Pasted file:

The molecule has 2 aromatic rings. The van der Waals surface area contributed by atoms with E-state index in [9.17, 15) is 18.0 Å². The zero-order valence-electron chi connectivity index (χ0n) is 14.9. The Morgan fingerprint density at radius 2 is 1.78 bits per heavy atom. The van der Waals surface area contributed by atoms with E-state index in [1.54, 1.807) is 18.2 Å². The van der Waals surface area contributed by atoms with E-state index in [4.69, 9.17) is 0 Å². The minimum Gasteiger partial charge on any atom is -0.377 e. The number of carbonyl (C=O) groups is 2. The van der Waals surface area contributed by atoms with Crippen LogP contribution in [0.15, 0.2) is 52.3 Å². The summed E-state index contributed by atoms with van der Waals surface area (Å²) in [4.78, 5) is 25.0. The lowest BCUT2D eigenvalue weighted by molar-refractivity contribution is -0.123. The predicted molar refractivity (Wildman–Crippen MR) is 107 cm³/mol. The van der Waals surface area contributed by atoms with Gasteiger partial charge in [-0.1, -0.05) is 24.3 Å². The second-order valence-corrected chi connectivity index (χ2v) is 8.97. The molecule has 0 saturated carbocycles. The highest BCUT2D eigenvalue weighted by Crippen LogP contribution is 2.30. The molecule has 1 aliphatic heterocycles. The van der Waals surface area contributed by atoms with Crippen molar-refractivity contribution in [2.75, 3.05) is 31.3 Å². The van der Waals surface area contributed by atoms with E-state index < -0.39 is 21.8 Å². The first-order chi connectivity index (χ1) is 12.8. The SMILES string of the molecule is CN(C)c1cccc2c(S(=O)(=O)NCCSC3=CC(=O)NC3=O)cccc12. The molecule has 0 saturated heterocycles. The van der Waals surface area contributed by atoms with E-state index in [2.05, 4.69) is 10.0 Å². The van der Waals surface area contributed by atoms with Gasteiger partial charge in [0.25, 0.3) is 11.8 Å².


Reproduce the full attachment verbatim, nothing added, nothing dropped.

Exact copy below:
The molecule has 2 aromatic rings. The van der Waals surface area contributed by atoms with E-state index in [9.17, 15) is 18.0 Å². The zero-order valence-electron chi connectivity index (χ0n) is 14.9. The Morgan fingerprint density at radius 2 is 1.78 bits per heavy atom. The van der Waals surface area contributed by atoms with E-state index in [1.54, 1.807) is 18.2 Å². The van der Waals surface area contributed by atoms with E-state index in [4.69, 9.17) is 0 Å². The minimum Gasteiger partial charge on any atom is -0.377 e. The number of carbonyl (C=O) groups is 2. The van der Waals surface area contributed by atoms with Crippen LogP contribution in [0.15, 0.2) is 52.3 Å². The summed E-state index contributed by atoms with van der Waals surface area (Å²) in [4.78, 5) is 25.0. The lowest BCUT2D eigenvalue weighted by molar-refractivity contribution is -0.123. The predicted molar refractivity (Wildman–Crippen MR) is 107 cm³/mol. The van der Waals surface area contributed by atoms with Gasteiger partial charge in [-0.1, -0.05) is 24.3 Å². The second-order valence-corrected chi connectivity index (χ2v) is 8.97. The molecule has 0 saturated carbocycles. The highest BCUT2D eigenvalue weighted by Crippen LogP contribution is 2.30. The molecule has 1 aliphatic heterocycles. The van der Waals surface area contributed by atoms with Crippen molar-refractivity contribution in [2.75, 3.05) is 31.3 Å². The van der Waals surface area contributed by atoms with E-state index < -0.39 is 21.8 Å². The first-order chi connectivity index (χ1) is 12.8. The SMILES string of the molecule is CN(C)c1cccc2c(S(=O)(=O)NCCSC3=CC(=O)NC3=O)cccc12. The molecule has 0 saturated heterocycles. The van der Waals surface area contributed by atoms with E-state index in [2.05, 4.69) is 10.0 Å². The van der Waals surface area contributed by atoms with Gasteiger partial charge in [0.25, 0.3) is 11.8 Å².